Absorption Rate: The
rate at which alcohol enters the blood stream. This
can be affected by the amount of food consumed, biological
factors, and type of beverage.
Administrative License Revocation (also Administrative
License Suspension): Confiscation of
driver's license immediately upon refusal of a
breath/blood test, or arrest. More than 40 states
have some form of Administrative License Revocation, which
may be automatic or at the discretion of the arresting
Blood Alcohol Concentration. Often mistaken as Blood
Blood Alcohol Concentration:
The amount of alcohol in the bloodstream, measured as a
percentage. BAC can be measured by either breath,
blood or urine testing and is often used by law
enforcement to determine whether a motorist is drunk.
All 50 states have a limit of .08 grams of alcohol per 100
ml, and many states have lower limits for commercial
vehicle drivers or those under 21.
Breathalyzer or Breathalyser: A
machine used by law enforcement to measure a driver's
Burnoff Rate: The rate at which alcohol in the
body is metabolized. This varies depending on age,
weight, medical conditions, frequency of alcohol
consumption, and other factors.
Conditional License: A conditional
license is a license given in return for something such as
completing a DUI course or alcohol treatment program.
Driving under the influence. Generally refers to alcohol
intoxication, but DUI can also apply to the influence of
legal or illegal drugs, or toxic vapors.
Driving while intoxicated or Driving While
Impaired. Generally synonymous with DUI, but some states
have a lesser DWI charge for certain BAC.
School: Drug and alcohol education programs
designed to teach drivers the dangers of drinking and
driving and reduce the chance of repeat offenses.
Also called Risk Reduction.
Driving under the influence of an intoxicant.
Driving under the influence of liquor.
Dram Shop or Dramshop: A legal term
used to describe drinking establishment where alcoholic
beverages are served.
Dram Shop Liability: The penalties
used to hold Dram Shops responsible for harm to third
parties arising out of the sale of alcohol to visibly
Drunk Driving: A term commonly substituted
Driving while ability impaired.
Field Sobriety Test or FST:
A test of physical or mental coordination used to provide
an initial assessment of sobriety. Field Sobriety tests
are usually performed roadside shortly after an officer
stops a driver. Field sobriety tests include walking in a
straight line heel-to-toe, tilting the head back with eyes
closed and touching the tip of the nose with the index
finger (Rhomberg test), standing on one foot, reciting the
alphabet, finger exercises, and
horizontal gaze nystagmus (jerking of eyes when
following a stimulus to the side).
Device or Vehicle Lock: A device installed
in a vehicle that prevents it from starting if a breath
test detects a blood alcohol concentration (BAC) over a
Implied Consent: A legal concept that
defines driving as a privilege, and says that operation of
a motor vehicle in and of itself is grounds for requiring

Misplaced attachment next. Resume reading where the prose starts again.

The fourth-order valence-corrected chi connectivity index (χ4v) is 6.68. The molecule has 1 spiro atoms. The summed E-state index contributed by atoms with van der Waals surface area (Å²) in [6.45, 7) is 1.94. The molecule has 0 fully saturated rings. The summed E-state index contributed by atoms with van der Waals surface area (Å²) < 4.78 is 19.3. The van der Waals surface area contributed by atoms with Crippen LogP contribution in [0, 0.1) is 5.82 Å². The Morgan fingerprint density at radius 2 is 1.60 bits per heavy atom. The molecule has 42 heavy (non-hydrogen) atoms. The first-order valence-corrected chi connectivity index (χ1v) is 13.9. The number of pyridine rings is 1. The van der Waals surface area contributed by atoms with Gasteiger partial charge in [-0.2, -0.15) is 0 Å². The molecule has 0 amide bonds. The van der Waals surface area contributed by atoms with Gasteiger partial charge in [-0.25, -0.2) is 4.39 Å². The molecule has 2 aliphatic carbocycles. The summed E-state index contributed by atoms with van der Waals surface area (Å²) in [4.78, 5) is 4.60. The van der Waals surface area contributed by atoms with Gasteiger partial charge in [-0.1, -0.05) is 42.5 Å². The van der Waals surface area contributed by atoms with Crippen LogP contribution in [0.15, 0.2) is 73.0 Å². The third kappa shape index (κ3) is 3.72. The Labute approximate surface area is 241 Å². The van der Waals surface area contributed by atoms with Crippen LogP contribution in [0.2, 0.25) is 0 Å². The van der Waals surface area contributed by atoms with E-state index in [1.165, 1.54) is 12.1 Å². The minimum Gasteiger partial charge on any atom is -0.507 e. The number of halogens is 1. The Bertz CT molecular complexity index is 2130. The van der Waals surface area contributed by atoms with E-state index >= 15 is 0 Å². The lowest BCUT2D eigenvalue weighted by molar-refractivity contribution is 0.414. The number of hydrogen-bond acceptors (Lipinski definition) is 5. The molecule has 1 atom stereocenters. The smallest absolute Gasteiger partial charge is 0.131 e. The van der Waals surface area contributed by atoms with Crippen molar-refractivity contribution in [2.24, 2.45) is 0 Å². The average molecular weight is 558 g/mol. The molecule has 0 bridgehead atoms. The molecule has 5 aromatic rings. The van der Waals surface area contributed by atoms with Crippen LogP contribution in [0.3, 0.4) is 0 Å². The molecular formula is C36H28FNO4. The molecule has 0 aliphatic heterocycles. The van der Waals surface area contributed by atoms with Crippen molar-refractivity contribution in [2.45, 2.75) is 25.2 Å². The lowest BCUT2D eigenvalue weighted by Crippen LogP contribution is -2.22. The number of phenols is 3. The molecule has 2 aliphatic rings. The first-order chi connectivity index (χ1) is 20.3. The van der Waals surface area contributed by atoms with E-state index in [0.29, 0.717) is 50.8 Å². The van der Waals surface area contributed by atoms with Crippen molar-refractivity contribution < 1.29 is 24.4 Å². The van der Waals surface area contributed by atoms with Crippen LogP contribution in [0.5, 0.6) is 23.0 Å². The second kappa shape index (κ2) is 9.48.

a blood or breath test.
Intoxilyzer: A brand name for a blood alcohol
Nystagmus or HGN: One of the three
Standardized Field Sobriety Tests (SFST).
is rapid involuntary rhythmic eye movement - the eyes
moving quickly in one direction and slowly in the other.
Horizontal Gaze Nystagmus is assessed by lack of smooth
eye tracking, distinct jerking at maximum eye angle, and
onset of jerking prior to 45-degree angle.
or Mothers' Against Drunk Driving:
a national non-profit organization whose goal is to reduce
incidences of DUI through tougher laws and education
Miranda Rights: The formal advisement commonly
given to someone arrested prior to questioning.
These rights include the option to remain silent and to
have a lawyer present before answering questions.
(Not typically required in DUI cases.)
Open Container Law: A law making
it illegal to have an open container of alcohol in a
Operating a motor vehicle while intoxicated.
Operating under the influence.
Operating while intoxicated.
Provisional or Restricted License:
A license that restricts driving for certain purposes such
as for work, travel to a DUI school, or to the court.
Called a Limited Permit in Georgia.
Restricted License: See Provisional
Rising Curve Defense: A defense to DUI
charges based upon the claim that a driver was not under
the influence when he or she was driving, but that their
BAC rose to that level after arrest because alcohol was
still being absorbed.
Sobriety Checkpoints or
Roadblocks: The act of setting up
roadblocks in a particular location for a particular time
period and systematically stopping vehicles to investigate
drivers for possible DUI
Standard Field Sobriety Test:
Field Sobriety Tests standardized by the National Highway
Traffic Safety Administration (NHTSA).
Vehicle Impound: Towing a vehicle to a
designated police impound yard after the driver is
arrested for DUI.
Vehicle Immobilization: The act of
making a vehicle undrivable with a device such as a boot
or ignition interlock device.
Zero Tolerance: Commonly used to describe laws
that make it illegal to operate a vehicle with any
detectable amount of alcohol. Zero Tolerance
typically applies to minors that have not reached the age
for legally consuming alcohol. Although in Georgia
the limit for persons under 21 is actually 0.02 grams.)